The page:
The gorilla countries were alway visited by specialist trophy hunters who wanted a bongo, forest elephant, forest buffalo or duikers. And yes, sometimes a gorilla was shot in "self defense" and the "hunters" kept their mouth shut and smuggled the gorilla skull out of the country. I know a few cases.

It's also true that gorillas in West Central Africa wreak havoc in the natives' plantations. The people take justice in their hands and kill the whole troop. Some Bantu-tribes and the pygmies love gorilla meat and hunt them regularly. If a baby gorilla survives it is sold to animal traders. That's how nearly all of the zoo gorillas up to the 1970s came from.
This practice goes on today (Bush Meat) - ape flesh is most likely the source / transmitter of diseases like Aids and Ebola.
But the populations of western lowland gorillas in Congo/Brazzaville and Gabon seems to be higher than expected - approx. 150.000 gorillas in this region; the chimp population is higher because they also occur in western Africa (Ivory Coast, Liberia, etc.). In Equatorial Guinea and Nigeria, on the other hand, great apes are now very rare.

I have a huge gorilla hunting collection if you are interested i could send you more infos.

Best regards:
Kouprey

Great info. Thanks for posting!

There was an advertisement in the 1960s of a trophy hunter and a male gorilla he had taken. It was posted on an other forum a couple of years ago.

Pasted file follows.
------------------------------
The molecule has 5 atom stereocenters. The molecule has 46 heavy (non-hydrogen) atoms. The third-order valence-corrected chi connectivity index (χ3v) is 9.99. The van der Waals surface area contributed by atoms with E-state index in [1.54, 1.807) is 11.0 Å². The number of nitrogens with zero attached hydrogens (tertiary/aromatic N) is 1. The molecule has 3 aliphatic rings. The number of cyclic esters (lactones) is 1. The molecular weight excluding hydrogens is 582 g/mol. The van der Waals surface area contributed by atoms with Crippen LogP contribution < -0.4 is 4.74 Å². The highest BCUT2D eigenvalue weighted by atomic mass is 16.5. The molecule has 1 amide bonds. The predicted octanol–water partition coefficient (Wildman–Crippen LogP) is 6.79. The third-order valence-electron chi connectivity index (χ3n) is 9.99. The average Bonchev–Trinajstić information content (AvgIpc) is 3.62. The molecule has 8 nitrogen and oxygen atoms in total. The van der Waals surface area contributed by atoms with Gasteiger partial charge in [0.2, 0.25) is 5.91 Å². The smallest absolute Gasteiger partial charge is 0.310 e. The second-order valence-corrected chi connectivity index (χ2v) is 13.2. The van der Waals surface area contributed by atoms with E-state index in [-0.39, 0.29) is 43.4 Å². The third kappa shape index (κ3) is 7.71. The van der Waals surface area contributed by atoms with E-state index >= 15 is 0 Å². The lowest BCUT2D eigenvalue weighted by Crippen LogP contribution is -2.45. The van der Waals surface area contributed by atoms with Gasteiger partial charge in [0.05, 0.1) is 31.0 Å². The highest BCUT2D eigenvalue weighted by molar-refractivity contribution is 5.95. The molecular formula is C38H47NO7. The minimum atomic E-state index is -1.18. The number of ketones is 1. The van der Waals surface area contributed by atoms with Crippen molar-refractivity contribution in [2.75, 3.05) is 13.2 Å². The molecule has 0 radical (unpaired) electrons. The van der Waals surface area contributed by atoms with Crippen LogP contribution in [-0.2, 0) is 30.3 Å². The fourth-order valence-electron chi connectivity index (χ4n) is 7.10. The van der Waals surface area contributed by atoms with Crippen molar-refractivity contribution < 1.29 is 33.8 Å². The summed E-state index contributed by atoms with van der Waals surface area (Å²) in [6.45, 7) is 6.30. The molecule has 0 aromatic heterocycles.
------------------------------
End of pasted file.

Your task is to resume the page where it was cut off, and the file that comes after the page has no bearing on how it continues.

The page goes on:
Last edited by a moderator:
The practise funded by ZOO?
10.000 USD in 1950, would equal to 106.969 USD in todays money. No wonder they trigerred such practise.
Thank you, NamStay!
I have this Article in my files - it caused an public uproar, even in 1951...
And "Gorilla Hunter" Bill Said died a few years later (in 1954) in an car accident in Leopoldville/Congo.
Bobo, the gorilla-baby in this Article, lived for years in the Seattle Zoo and became a big silverback.

By the way: This wasn't the only gorilla-hunting/capturing expedition in grand style... Wildlife-Filmmaker and writer Armand Denis tried to capture young gorillas in the French Congo in the 1930s-1940s - many gorilla families were killed and finally Denis got 40 gorilla babies. Every single one died from diseases in a few weeks. And gorillas were "strictly protected" since 1933...

View attachment 359987View attachment 359988


To me, these procurement expeditions funded by zoos and museums are far worse, than a trophy hunter taking a lone, adult male.
 
Great info. Thanks for posting!

There was an advertisement in the 1960s of a trophy hunter and a male gorilla he had taken. It was posted on an other forum a couple of years ago.
You are absolutely correct.
This ad featured in several gun magazines. The hunter was Frank Delano and the Gorilla was shot in Gabon for a Museum in Los Angeles. The story of this hunt is in the August 1963 Issue of "Sports Afield".

ruger_gorilla.jpg
 
To me, these procurement expeditions funded by zoos and museums are far worse, than a trophy hunter taking a lone, adult male.
That's very true. I suppose that over the years hundreds of African Apes died in organized tribal hunts to provide zoos with baby-gorillas or chimpanzees. The natives took the meat, the hides and skeletons were delivered to museums. Some tribes have always been gorilla hunters, to some others they were absolutely taboo.
In the then Belgian Congo the Government organized a big Gorilla Hunt in 1944. They shot more than 40 Gorillas to capture 6 young ones. All of them died by parasites or stress.
The filmmaker Armand Denis was responsible for the same thing in the French Congo. The story is in his book "On Safari".